The religions of the world have discovered the insight that (non-pathological) human beings are designed for unlimited happiness, the enjoyment of truth, and love without end.  This spiritual hunger is part of our nature as beings with a spiritual dimension.  Here we are, with an unbounded desire for happiness and not the slightest idea of where to look for it.

While we may certainly recognize that looking for happiness in alcohol or drugs is looking in the wrong place, do we recognize that looking for happiness even in relationships can be the wrong place?  Certainly looking for love in pathology would never produce the key you were seeking, because it cannot be found where you were seeking it.  But sometimes people even look for happiness in what appears to be the RIGHT places—marriage, children, higher education, careers, and service to others, only again to find that they are still seeking happiness in the wrong direction.

In religious language, the word ‘repent’ means to ‘turn away from.’  And I like that concept even from a psychological growth standpoint.  As you find your own path of recovery from the aftermath of the pathological love relationship, your recovery calls you to ‘turn away from’ the very thing that has produced so much pain for you—the relationship, the choices, the person.  In essence, in order for you to find happiness in yourself, God and in you own (often single) life, you much ‘change the direction from which you are seeking happiness.’  This is especially true of this season in which everything in you wants to ‘turn back’ to him, to the routine, the perceived comfort—just to get through the tough times of the holidays.  Changing the direction from which you seek happiness is embracing the truth that happiness cannot be found in pathology.  God did not create you for pathology.  He created you for Himself—for peace, love, and joy.  It’s not there and will never be there in pathology, even if it IS the holidays.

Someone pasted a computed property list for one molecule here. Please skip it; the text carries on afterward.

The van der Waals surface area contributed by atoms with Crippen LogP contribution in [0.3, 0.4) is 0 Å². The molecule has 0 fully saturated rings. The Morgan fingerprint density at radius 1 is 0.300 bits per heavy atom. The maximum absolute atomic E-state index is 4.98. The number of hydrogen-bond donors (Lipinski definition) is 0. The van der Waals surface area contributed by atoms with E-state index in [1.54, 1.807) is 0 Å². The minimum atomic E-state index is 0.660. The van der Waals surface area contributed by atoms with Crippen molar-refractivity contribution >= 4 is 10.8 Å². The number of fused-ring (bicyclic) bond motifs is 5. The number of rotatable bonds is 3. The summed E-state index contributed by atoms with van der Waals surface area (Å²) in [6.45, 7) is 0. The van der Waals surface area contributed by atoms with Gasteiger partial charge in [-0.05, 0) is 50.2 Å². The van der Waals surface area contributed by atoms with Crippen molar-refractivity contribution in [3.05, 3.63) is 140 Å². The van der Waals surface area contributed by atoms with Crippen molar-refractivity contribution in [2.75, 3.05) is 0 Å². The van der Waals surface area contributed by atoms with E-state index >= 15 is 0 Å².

Over the years, I have become pretty good at picking up on those who will ‘get it’ and move on and never repeat the pathological love relationship dynamic again, and those who WILL, unfortunately, not change direction from which they are seeking happiness.  They might change the FACE from whom they seek happiness, but they are still facing the same direction seeking it.

The Institute has been involved in helping hundreds and hundreds of people ‘change the direction from which they are seeking happiness’, and how to find recovery, healing, growth, and better choices for themselves.  To that end, we are always consciously trying to expand the way to meet the needs of our growing population of wounded readers and bring a wider comprehensive approach to your own health, wellbeing, and healing from the aftermath of pathological love relationships.  We hope that we have touched your recovery in a positive way in 2011.  We hope that we have helped you ‘change direction’ on your path.  If we haven’t, we’re still here and 2012 is a great year for you to recover!

As we wind down the holidays, the New Year always births in me a new hope. Although there is much turmoil in the world right now, be reminded again, that we can always change the direction from which we have been seeking happiness and focus on a brighter future for our self and with our self.  We look forward to being a bright part of your future in 2012. Thank you for entrusting your care and recovery to us this past year.  We do not take that privilege lightly.

(**Information on pathology and your recovery is in the award-winning book, Women Who Love Psychopaths, also taught during retreats, in 1:1s and in phone sessions.  See the website for more information.)